For Lydia Butler, the Heart Institute Neurodevelopmental and Education Clinic at Cincinnati Children’s feels like a second home. “Going there just makes me happy,” says the bubbly 11-year-old. “And I got to be in a video!”
Diagnosed with congenital heart disease when she was only five days old, at age 7 she appeared in the hospital’s “Tell Me a Story” video to talk about being a “heart kid.” Lydia was born with the single-ventricle lesion called tricuspid atresia and needed an artificial tube inserted to allow blood to flow from her heart to her lungs and “pick up” oxygen.
“It was like ‘replumbing,’” her mom, Lisa, says. The condition required three open-heart surgeries by the time Lydia was 4 years old. But the surgeries were only one small step in Lydia’s heart journey. As Lydia began preschool, Lisa began to realize that her daughter may have cognitive problems.
The most common birth defect in the United States, congenital heart disease or CHD, occurs in nearly 1 percent of — or about 40,000 — births per year. In addition, some CHDs bring risk factors for neurodevelopmental problems that include underlying syndromes or genetic and developmental disorders, according to a 2012 American Heart Association Scientific Statement (see sidebar, “If Your Hospital Doesn’t Have Neurodevelopmental Services”).
This means children with some forms of CHD may face developmental delays and challenges in school, and with living independently. According to the Cleveland Clinic’s Neurocardiac Clinic, approximately 30% to 50% of children who have undergone cardiopulmonary bypass for complex CHD will require remedial school services, and 15% will need full-time special education. However, with early screening for neurodevelopmental issues, children with CHD can thrive in school.
In general, milder forms of CHD result in fewer issues (or no issues at all) compared to complex forms, according to Caitlin Rollins, M.D., Instructor of Neurology at Boston Children’s Hospital and co-author of a 2014 paper on the subject in the journal Circulation.
“There’s enormous variability in how children do because of so many different influences, and what’s true for one isn’t true for all,” says Dr. Rollins. “For example, some forms of heart disease can alter blood flow during the fetal period that affects in-utero brain development. Some children incur specific injuries that can have neurological consequences. I recommend parents be prepared to act preemptively and continue to think positively about a good outcome.”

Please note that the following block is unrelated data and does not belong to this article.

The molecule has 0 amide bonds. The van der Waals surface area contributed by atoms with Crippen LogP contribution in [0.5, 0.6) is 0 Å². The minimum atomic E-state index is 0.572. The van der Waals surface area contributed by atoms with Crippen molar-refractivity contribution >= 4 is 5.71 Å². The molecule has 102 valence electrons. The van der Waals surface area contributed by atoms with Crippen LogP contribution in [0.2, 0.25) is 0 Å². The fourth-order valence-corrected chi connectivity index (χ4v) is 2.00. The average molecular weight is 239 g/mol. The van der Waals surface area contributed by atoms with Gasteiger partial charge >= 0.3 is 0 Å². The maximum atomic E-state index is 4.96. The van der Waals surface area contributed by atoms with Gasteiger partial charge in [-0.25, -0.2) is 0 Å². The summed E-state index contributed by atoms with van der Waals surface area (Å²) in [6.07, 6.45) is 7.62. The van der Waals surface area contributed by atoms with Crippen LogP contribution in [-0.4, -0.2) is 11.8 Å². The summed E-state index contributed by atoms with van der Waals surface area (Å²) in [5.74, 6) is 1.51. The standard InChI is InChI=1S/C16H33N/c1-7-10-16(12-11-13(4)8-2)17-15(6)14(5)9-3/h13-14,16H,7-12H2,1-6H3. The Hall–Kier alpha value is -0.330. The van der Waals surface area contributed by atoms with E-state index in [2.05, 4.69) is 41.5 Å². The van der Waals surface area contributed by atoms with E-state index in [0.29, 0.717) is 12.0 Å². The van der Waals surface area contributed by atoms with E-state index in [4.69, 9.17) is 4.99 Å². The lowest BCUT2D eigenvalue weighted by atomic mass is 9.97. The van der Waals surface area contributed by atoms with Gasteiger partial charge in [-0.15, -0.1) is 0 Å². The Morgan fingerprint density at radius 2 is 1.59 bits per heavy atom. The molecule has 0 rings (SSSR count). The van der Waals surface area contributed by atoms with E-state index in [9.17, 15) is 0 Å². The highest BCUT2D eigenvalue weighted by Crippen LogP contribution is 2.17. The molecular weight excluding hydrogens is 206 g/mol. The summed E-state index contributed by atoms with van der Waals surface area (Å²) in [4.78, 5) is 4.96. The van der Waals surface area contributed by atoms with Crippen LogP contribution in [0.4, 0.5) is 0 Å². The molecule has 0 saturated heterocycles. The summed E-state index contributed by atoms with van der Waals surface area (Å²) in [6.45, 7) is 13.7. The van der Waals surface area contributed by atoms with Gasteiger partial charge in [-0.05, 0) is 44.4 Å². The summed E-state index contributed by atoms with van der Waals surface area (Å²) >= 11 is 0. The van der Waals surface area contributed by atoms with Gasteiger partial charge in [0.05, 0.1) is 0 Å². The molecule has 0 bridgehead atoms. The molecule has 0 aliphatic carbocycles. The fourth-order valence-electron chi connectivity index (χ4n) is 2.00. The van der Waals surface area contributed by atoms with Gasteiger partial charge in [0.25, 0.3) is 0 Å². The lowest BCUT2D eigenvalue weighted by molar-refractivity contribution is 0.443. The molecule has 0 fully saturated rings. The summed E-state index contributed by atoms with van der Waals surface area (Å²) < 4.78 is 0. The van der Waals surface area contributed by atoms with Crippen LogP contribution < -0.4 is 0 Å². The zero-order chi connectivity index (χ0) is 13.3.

Infants may show developmental delays such as low muscle tone, and then face challenges with feeding, language and social skills. Later, school attendance may unmask problems such as difficulty with calculation or concentration. In high school, as students balance multiple courses, they may have trouble with higher-level organizational issues.
Dr. Rollins adds that parents are often first to notice anything unusual, and that early identification is so important. A primary care doctor can refer a child to a developmental specialist — such as someone who works in early intervention services — or to a psychologist or other specialist if or when parents notice any concerns. “For certain forms of heart disease that carry higher risk, children should be evaluated even before concerns arise,” Dr. Rollins says.
For CHD children younger than 3 years, Dr. Rollins urges families to seek out free, federally mandated early intervention services that include periodic evaluations — “even if things appear to be going well.”
“We call ourselves ‘heart moms’ and we’re all a little ‘nuts,’” says Lisa Butler. “We handle ourselves differently than other moms do.”
Lisa recalls how she handled Lydia’s neurodevelopmental issues, beginning with kindergarten, where her daughter “lagged.” When Lisa blamed Lydia’s heart defect, school officials didn’t think the problems merited a special education curriculum. Then in first and second grade, when Lydia had trouble remembering things, teachers said she was “lazy.”
Her mom knew it was time to take action, and so she turned to the neurodevelopmental clinic, or NDEC, at Cincinnati Children’s. Here, heart kids like Lydia go through a five-step process, starting with an initial screening, followed by a comprehensive evaluation and then a case conference. With detailed documentation and recommendations, an NDEC team member shares results with the child’s school, either in person or on the phone, to make sure the child has every opportunity to excel.
Long-term monitoring continues as the child grows and develops, with age-appropriate support, follow-up appointments every six to 12 months, reevaluation and assistance with recommended treatments.